Assets included

To calculate the transfer duties, Revenue NSW counts:

  • land and property
  • interest in land, such as a lease
  • plant and equipment
  • shares and units
  • goods that are not stock-in-trade, under manufacture, or excluded from transfer duty.

Excluded assets

Generally, you will not pay transfer duty on:

  • goods that are stock-in-trade
  • manufacturing materials, or anything under manufacture
  • assets used on land for primary production
  • livestock
  • registered vehicles
  • ships or vessels.

The exception applies to assets that cannot be moved from the property.

No duties payable on these items

From 30 June 2016, you also no longer have to pay transfer duty on:

  • gaming machines
  • intellectual property used in NSW
  • licences or permissions under NSW law or Commonwealth law, if used in NSW, such as a taxi licence or water access licence
  • the goodwill of a business, if it supplies goods or services in NSW.

You must pay transfer duty on these assets if your agreement is replacing one made before 1 July 2016 for the same business property and assets.

Business structure 

Revenue NSW is not concerned whether you have setup your business as a company, partnership or even have any formal organisation. Selling paintings at a market once a week is a considered a business. 

Section 26 of the Duties Act

You won’t have to pay duties on dutiable goods if their value is 10% or less than the total value of the dutiable property in that transaction.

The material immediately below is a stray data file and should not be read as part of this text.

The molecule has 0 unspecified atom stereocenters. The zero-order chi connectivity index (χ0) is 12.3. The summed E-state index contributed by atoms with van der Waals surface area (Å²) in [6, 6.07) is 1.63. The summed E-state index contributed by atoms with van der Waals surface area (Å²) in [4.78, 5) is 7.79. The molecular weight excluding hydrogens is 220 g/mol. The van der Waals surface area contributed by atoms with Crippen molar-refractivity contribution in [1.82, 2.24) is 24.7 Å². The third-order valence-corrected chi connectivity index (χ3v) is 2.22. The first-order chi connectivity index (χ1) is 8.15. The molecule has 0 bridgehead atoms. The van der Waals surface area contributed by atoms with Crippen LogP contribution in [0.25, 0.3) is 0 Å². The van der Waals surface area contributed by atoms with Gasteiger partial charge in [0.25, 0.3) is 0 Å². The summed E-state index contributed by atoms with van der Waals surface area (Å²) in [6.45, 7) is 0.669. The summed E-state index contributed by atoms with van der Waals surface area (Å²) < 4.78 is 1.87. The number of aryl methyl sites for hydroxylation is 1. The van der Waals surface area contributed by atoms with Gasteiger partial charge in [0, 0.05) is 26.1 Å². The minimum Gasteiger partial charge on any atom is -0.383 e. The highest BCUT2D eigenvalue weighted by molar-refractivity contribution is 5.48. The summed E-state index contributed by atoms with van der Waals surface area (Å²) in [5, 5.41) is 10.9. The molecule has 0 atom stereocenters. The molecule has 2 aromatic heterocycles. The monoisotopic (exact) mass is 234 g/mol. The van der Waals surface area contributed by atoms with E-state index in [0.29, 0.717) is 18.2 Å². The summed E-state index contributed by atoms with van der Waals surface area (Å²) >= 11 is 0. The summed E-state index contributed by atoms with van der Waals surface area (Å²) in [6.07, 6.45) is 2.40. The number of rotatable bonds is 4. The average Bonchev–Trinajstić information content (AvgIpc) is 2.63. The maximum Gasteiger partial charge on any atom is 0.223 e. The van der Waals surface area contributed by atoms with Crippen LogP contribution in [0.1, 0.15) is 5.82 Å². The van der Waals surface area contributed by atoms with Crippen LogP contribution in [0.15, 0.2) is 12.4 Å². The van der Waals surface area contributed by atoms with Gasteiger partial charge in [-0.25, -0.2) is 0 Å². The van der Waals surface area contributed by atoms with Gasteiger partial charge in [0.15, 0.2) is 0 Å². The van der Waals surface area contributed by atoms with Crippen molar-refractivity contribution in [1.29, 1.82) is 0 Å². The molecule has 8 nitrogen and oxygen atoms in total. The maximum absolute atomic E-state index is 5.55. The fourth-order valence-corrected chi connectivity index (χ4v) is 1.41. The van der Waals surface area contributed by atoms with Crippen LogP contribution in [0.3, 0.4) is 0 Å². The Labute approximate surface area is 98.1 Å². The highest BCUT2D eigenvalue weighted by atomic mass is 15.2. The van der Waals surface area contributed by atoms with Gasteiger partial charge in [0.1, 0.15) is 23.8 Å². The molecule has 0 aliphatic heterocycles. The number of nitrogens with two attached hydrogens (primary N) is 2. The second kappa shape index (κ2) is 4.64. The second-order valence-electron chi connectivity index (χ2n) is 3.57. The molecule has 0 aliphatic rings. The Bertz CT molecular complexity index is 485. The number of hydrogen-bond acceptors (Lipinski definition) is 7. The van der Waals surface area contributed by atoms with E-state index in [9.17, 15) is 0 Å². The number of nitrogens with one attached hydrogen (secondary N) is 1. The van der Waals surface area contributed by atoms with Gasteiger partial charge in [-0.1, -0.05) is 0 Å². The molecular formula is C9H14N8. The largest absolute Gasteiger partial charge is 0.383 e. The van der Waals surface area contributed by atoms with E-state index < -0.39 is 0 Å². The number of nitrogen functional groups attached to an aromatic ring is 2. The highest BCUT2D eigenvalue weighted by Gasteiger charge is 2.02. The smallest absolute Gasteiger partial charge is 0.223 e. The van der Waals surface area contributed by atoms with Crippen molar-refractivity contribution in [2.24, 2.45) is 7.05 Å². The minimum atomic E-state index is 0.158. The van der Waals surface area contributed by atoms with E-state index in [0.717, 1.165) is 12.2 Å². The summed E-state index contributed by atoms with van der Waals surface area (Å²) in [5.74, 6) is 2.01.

If the value of the dutiable goods exceeds 10% of the total, then you’ll need to pay duties. 

Example – duties payable

Here’s an example:

  • lease $15k
  • goods $85k
  • ​stock in trade $50k
  • goodwill $200k

The dutiable property in this example (from 1 July 2016) is the lease and the goods, i.e. a total of $100k.

In this example, the lease is 15% of the dutiable value of the property being transferred, so ad volorem duty is payable on $100k. 

I.e. $15k/(lease $15k + goods $85k) = 15%

Example – duties not payable

  • lease $1k
  • goodwill $1k
  • goods $99k

The dutiable property in this example (from 1 July 2016) includes the lease and goods i.e. a total of $100k.

As the dutiable value of the lease being transferred does not exceed 10% of the dutiable value of all the dutiable property (being $1k / $100k = 1%), you won’t have to pay duties. 

Buying land and assets under separate contracts

Transfer duty is calculated as though it’s one transaction when land and business goods are sold under different agreements, but as part of the same arrangement, including:

  • agreements with an inter-dependency clause
  • where the parties entered into options before making the final agreements.
  • the buyers and sellers do not need to be the same parties on each agreement for it to be the same arrangement.

Example – separate contracts

When you buy a  business, the assets not liable for transfer duty include:

  • $25,000 intellectual property
  • $25,000 stock-in-trade

Liable assets include:

  • your  factory, valued at $500,000